One of the gardening “ingredients” I include in my raised bed gardening is straw. I started by using it as a winter mulch for my fall-planted garlic bulbs. Then I added it as a summer mulch to a couple of gardens. This year, I’m going to spread straw on a pathway between some of my raised beds instead of using the usual shredded cedar. One thing I didn’t realize when I was a newer gardener was that there is a difference between hay vs straw. In this article, I’m going to share some of the benefits of using straw in the garden, and why you may want to avoid using hay bales.
What is the difference between hay and straw?
I think a lot of people use the word hay to describe straw, and vice versa, not realizing there is a difference. Hay is planted and harvested by farmers to feed livestock, like horses, sheep, and cows. It’s actually a mix of plants that could include fescues, legumes, such as alfalfa and clover, and different types of grasses, like millet. Hay contains all the parts of a mature plant—stalks, leaves, and seed heads—harvested when they are fresh and still full of nutrients for animal feed. It is then rolled into those big round bales you see dotting farmers’ fields.
Consequently, hay can be filled with seeds, as well as weed seeds. You don’t want to add more weeding to your gardening to-do list! Therefore, use hay mulch at your own risk.
Straw is essentially a post-harvest by-product of threshing the stalks of cereal grain crops, like wheat, rye, oats, and barley. The seed heads are gone and what is left are hollow stems. This material is used more for animal bedding as it has little nutritional value left. But, it’s also a great option for gardens.
Hay vs straw: The benefits of using straw in the garden
So, what exactly can straw be used for in the garden? There are actually a few ways you may be able to put a bale or bag to good use.
Straw can be used for the following tasks:
- As mulch in the summer vegetable garden
- To create a winter mulch to cover fall crops, like garlic
- As an inexpensive material to cover pathways in the garden
- To insulate cold frames
- For straw bale gardening
- To help deter certain pests, such as flea beetles, in the soil
- As a source of carbon when adding to a compost pile
- For erosion control
- For sheet mulching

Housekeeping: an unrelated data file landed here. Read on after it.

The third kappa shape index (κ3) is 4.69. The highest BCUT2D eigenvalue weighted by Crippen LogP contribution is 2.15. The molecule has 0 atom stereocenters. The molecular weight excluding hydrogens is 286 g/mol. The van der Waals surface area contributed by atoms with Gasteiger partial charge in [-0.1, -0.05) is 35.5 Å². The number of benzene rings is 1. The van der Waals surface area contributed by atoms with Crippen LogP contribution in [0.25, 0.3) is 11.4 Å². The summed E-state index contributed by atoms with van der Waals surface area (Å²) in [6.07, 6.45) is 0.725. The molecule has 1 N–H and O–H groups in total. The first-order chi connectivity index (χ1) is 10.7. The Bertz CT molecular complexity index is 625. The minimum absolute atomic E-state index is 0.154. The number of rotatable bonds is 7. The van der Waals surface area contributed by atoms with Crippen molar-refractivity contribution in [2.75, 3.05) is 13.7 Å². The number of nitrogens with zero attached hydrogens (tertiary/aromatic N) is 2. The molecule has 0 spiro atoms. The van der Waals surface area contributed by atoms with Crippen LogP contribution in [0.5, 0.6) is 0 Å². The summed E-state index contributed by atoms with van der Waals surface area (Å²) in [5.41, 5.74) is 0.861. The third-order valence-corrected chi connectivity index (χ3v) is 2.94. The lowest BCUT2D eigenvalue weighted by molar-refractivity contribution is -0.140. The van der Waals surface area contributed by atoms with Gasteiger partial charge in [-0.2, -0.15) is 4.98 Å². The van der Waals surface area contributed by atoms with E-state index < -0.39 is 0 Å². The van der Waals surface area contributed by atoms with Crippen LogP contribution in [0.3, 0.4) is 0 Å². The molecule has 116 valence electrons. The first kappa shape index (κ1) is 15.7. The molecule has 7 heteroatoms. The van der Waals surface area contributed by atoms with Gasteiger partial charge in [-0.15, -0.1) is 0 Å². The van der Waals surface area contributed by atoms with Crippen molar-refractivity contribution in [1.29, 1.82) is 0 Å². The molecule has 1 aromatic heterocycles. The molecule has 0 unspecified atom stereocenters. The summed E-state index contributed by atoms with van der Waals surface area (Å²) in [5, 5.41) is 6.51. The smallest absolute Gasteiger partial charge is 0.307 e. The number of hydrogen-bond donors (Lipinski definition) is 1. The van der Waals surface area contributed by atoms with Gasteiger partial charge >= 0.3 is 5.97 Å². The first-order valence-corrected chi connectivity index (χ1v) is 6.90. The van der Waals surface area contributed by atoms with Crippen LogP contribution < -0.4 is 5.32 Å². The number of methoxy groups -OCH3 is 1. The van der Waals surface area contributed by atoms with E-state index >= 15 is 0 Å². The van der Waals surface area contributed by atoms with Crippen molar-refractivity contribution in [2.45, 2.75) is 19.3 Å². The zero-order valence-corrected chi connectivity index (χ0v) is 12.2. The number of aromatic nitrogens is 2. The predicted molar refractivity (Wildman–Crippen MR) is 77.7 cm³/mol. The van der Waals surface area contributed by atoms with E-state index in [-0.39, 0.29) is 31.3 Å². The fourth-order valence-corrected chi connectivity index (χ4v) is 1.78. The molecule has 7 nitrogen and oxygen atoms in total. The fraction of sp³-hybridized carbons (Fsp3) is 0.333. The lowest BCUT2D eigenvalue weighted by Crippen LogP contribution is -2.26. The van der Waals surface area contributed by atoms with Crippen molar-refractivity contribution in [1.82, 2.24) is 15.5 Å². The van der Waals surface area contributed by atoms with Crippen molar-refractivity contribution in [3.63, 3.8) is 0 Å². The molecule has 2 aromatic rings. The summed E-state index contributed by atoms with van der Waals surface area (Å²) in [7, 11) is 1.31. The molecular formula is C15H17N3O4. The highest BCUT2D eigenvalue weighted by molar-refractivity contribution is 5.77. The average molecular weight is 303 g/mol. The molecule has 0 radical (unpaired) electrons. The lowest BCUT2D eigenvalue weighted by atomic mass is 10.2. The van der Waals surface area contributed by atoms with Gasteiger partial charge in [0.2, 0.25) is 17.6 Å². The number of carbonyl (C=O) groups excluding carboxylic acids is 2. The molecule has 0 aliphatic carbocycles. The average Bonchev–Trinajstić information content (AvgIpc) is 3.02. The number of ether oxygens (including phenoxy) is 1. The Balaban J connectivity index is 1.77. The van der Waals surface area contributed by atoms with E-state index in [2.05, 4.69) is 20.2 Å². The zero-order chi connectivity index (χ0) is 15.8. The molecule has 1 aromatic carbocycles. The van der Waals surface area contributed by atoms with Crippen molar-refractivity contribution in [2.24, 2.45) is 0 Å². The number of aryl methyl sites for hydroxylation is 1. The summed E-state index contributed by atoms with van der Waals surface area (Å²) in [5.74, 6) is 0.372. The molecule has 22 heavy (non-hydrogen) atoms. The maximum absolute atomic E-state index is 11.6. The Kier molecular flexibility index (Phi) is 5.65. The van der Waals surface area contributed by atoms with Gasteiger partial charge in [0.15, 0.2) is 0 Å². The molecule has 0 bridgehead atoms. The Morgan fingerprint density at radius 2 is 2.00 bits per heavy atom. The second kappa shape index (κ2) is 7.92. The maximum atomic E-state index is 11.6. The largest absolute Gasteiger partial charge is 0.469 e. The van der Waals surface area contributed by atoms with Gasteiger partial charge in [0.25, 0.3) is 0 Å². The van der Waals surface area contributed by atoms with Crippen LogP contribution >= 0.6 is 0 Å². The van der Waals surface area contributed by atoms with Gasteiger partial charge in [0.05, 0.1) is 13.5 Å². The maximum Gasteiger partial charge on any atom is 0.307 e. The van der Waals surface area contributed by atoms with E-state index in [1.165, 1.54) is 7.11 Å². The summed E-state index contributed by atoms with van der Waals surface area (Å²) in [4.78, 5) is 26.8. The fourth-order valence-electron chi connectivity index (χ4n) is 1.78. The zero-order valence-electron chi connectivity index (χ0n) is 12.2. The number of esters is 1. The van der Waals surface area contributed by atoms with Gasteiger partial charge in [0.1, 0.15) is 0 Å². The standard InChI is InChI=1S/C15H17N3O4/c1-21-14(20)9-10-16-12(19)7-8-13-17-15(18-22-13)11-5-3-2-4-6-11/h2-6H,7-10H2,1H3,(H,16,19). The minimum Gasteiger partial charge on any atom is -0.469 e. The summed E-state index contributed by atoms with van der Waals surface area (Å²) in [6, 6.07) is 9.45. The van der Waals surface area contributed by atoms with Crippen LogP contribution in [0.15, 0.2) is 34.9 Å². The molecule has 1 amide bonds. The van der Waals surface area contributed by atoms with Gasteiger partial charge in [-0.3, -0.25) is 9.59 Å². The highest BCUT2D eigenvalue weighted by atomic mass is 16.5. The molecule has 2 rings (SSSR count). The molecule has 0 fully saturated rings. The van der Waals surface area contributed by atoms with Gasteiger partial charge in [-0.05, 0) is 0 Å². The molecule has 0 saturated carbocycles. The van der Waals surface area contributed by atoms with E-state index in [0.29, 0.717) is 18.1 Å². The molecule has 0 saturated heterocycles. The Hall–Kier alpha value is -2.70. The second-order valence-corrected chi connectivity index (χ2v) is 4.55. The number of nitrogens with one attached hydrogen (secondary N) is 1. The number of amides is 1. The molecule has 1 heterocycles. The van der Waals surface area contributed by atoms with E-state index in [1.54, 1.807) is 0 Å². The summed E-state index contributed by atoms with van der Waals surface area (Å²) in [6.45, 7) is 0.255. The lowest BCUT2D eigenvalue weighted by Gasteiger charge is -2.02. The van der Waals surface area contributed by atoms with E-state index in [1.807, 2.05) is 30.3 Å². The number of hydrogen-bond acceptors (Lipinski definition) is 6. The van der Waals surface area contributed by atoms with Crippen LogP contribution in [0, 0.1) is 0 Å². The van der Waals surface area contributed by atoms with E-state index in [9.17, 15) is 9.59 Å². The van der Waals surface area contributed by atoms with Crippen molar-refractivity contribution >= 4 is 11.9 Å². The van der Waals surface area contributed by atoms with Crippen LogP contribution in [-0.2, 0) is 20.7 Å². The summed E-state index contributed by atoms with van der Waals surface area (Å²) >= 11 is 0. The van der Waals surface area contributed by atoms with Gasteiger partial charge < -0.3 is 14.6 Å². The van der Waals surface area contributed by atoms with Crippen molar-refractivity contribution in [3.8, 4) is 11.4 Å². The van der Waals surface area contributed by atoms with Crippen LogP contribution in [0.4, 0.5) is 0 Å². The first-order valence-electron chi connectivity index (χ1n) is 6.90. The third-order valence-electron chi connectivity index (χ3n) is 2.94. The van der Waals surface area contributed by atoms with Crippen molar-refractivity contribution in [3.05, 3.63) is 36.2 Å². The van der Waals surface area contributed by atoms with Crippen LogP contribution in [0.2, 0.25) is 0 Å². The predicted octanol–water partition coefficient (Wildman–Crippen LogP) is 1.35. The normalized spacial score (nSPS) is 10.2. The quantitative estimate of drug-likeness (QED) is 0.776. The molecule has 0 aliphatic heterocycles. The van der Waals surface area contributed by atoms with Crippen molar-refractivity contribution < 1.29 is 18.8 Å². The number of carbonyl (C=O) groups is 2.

Let’s dig into a few of these benefits a bit more…
Why straw mulch is good for veggie gardens and pathways
There are a few great options you can use as mulch in a garden, depending on the area. Straw is generally quite inexpensive, which is great if you have lots of area to cover, especially in a veggie garden. As I mentioned, in the fall, when I plant my garlic, I cover it with a winter mulch of straw. The other function is to try and keep squirrels from digging up the cloves.
In a summer garden, a loose mulch like straw can help to prevent some pests, like root maggots, squash vine borers, and flea beetles, from laying eggs close to the soil. Using mulch of any kind can also help the soil conserve moisture content (which may mean less watering), and control weeds. Place it around tomato and pepper plants, as well as vining veggies, to keep them off the soil as they grow. If you’re wondering how much straw mulch to spread, start with about three to four inches (7.5 to 10 cm). If you have a problem with lots of slugs in the garden, loose mulch, like straw, is not recommended.
Straw can also be used as a low-cost mulch for pathways between your raised beds. It helps to minimize weeds and aesthetically it looks nice. If you’re trying to create a new path or garden area, straw can also be used for sheet mulching.
Making use of full straw bales
Straw bales can really come in handy during both the warm and cold seasons. They’re a lightweight material when taken apart for the garden in summer and provide good insulation in the winter. (That’s why they’re often used to insulate straw bale homes!). If you find yourself with a whole (or almost whole) straw bale, you can use it for straw bale gardening. You just need to know how to condition the bale before you plant your vegetables, like seed potatoes, squash, beans, cucumbers, etc. It is possible to source pre-conditioned bales.
Straw bales can also be used as an insulator for cold frames during the colder months of the year—or to construct actual straw bale cold frames. And the best part is, when you take apart your cold frame in the spring, that straw can then be used as mulch. Nothing goes to waste.
Buying straw for your garden
It’s worth noting that some farmers growing hay may spray persistent herbicides to eliminate broadleaf weeds, depending on what is being grown. When sourcing straw for your garden, try to find out the provenance of your bale. Farmers’ markets, for example, may offer good leads on finding an organic bale. If you live in the U.S., Joel Karsten author of Straw Bale Gardens offers a classified ad listing service called Straw Bale Market.
If you have a small garden, you may want to go in on a bale with a fellow green thumb. Straw bales may look compact, but there is a lot of straw compressed in that package! I’ve shared bales with my sister and a friend, and still had lots left over.
Last fall, I used a product called GardenStraw from a company called HealthiStraw for the first time. It’s a large but lightweight bag of chopped wheat straw that is easy to put away for future use after you’ve added what you need to the garden. You can also purchase smaller bags.
More information about mulch, soil amendments, compost, and more
- Organic weed control tips for gardeners
- A simple compost how-to guide where science reigns supreme
- DIY compost bin: Quick and easy ideas for making your own compost bin
- Garden soil amendments: 6 organic choices to improve your soil
- How often do you water tomato plants: In gardens, pots and straw bales